Monday, November 28, 2011

Mastering Lady Macalister by Angela Claire

Lady Ainsley Macalister has fallen on hard times. Her brother gambled away the family fortune and their ancestral home. Now she's expected to marry Ashcroft Castle's new owner, sight unseen.

Dechlan Ross grew up as a stableboy at Ashcroft Castle. Ousted at eighteen for daring to kiss Ainsley, he’s back seven years later for revenge…and something more.

In the stables, on the bluffs, and in the dungeons they had played in as children, Dechlan shows Ainsley who is master now. Meanwhile, Dechlan's tough American second-in-command, Charlie Wilson, sees the truth about the neighboring Lord Winslow that he has been hiding even from himself, much to Winslow's tortured delight.

In the ancient castle high above the North Sea, Dechlan and Ainsley grapple with a past that is fraught with misunderstandings, a present that is filled with desire, and a future that unseen forces are desperate to see does not repeat the tragedies of the past.

Reviewer: avidscribe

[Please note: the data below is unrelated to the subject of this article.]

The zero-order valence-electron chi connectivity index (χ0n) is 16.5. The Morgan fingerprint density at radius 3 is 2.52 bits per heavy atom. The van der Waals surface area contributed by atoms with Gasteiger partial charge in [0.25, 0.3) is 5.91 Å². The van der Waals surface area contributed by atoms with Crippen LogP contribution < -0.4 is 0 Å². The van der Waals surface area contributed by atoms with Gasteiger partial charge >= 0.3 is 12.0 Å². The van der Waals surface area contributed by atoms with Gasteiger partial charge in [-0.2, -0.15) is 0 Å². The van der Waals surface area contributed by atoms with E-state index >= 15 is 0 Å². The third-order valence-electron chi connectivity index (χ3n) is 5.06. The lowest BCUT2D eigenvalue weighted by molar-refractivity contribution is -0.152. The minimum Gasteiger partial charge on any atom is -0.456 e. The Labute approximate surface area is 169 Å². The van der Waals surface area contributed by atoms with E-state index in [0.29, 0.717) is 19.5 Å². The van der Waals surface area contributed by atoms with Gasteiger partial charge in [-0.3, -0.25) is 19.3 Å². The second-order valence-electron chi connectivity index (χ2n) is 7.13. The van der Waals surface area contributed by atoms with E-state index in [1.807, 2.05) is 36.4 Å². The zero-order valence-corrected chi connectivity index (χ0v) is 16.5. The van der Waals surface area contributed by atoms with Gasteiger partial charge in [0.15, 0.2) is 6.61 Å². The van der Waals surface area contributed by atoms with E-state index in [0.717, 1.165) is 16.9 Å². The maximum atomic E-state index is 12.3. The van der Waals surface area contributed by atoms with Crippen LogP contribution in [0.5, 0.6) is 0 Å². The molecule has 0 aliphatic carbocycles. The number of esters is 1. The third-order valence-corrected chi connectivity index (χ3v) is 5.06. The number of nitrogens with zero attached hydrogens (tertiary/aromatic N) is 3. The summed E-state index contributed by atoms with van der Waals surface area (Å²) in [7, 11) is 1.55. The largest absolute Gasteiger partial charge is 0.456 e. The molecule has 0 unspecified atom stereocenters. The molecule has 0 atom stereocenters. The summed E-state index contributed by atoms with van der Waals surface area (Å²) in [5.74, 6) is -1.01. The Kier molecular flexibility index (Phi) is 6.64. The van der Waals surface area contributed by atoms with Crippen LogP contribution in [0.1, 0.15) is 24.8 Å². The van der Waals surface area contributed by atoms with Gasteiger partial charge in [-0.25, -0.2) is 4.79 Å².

Let me get this off my chest immediately. I am drawn to good book covers and they often persuade me to purchase a book I might otherwise have passed up. I have to mention, through no fault of this writer, the publisher (Siren) of this story was not paying attention to the book content when they okayed this cover. What I see is a very contemporary looking couple, the woman is tiny in proportion and not endowed like the heroine of this story. She’s also sporting brown hair, not burgundy red. The background garden has no relation or reference to the story either. The cover artist should have been entreated to think of something more like Wuthering Heights when this cover was being composed. And why is the guy wearing jeans?? Even treating the cover to a sepia wash could have given some measure of historical feel to it. My graphic design background is showing when I also begrudge the font used for the title that shows no consideration to the author’s historical material and looks bitmapped to boot. Shame on Siren.